Van Gogh •
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Meindert Hobbema was born in Amsterdam and never left the city except for brief sketching trips in the surrounding countryside.
Hobbema was both pupil and friend of Jacob van Ryusdael as long as the master lived in Amsterdam. Hobbema specialized in landscape painting during a short career that ended abruptly in 1689 when, the year after his marriage to the Burgomaster's cook, he painted his last picture. The good offices of the Burgomaster secured him a civil service position as wijnroeir, a minor customs official whose endless duty it was to gauge the amount of wine in foreign casks according to Dutch measure. Although this position assured him a steady salary and was more lucrative than the sale of paintings, Hobbema died a pauper in 1709, leaving behind work that ranks him with Ruysdael as one of the greatest of the seventeenth-century Dutch landscape artists.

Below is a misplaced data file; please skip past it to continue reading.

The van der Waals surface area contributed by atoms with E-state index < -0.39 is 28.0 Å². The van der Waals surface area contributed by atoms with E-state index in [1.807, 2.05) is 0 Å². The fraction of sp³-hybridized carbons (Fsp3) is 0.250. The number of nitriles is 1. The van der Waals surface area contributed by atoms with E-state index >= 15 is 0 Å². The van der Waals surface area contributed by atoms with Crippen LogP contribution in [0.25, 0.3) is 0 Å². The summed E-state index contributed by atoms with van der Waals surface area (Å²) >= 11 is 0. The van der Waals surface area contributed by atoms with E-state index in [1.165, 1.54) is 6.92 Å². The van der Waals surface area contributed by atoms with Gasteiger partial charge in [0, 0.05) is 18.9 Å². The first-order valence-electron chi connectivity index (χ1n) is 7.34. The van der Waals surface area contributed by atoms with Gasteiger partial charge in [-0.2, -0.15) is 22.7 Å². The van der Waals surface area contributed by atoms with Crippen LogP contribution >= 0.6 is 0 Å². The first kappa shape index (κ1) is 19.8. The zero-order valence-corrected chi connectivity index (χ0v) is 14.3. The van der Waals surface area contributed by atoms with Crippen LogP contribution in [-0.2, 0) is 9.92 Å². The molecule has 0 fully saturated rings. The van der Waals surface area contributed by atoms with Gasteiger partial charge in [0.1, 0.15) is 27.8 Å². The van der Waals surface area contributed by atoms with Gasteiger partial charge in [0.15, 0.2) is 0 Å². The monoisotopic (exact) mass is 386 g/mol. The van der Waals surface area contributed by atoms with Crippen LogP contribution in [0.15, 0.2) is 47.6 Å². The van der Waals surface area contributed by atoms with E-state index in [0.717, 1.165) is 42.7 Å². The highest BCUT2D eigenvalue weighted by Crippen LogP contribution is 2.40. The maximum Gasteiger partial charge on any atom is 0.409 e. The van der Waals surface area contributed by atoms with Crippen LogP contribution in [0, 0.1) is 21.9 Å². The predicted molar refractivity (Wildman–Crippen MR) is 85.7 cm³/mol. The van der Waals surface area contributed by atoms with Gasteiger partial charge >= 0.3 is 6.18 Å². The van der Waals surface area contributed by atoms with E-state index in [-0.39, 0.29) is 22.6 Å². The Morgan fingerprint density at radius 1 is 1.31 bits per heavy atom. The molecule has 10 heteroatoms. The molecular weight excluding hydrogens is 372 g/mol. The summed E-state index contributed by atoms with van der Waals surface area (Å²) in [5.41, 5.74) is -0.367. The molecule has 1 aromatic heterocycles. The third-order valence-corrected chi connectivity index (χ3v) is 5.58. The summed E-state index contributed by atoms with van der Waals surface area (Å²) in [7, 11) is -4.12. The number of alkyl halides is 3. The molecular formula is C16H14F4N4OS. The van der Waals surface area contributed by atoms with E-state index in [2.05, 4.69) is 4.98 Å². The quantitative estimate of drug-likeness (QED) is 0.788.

Hobbema's paintings may be distinguished from those of Ruysdael by their placidity, truthfulness, and attention to small details. His skies -- always so significant in Holland for their substance, color, and movement -- are by no means cloudless, and are never turbulent. His waters are harnessed and still, and his trees seem not to move even as they stretch upward to join earth and sky and to break the monotonous and enclosure of small spaces. Hobbema's color is quietly soft, with deep greens, an occasional red-tiled roof, warm yellows, and sometimes the flash of a white coif or collar under the blue and white of the endless sky. The subtle balance of his compositions adds to the serenity of his effects; and the detail of tree branches, country roads, and small figures going about their daily tasks, increases this feeling of serenity that in Hobbema's painting seems to indicate man's contentment merely to be alive.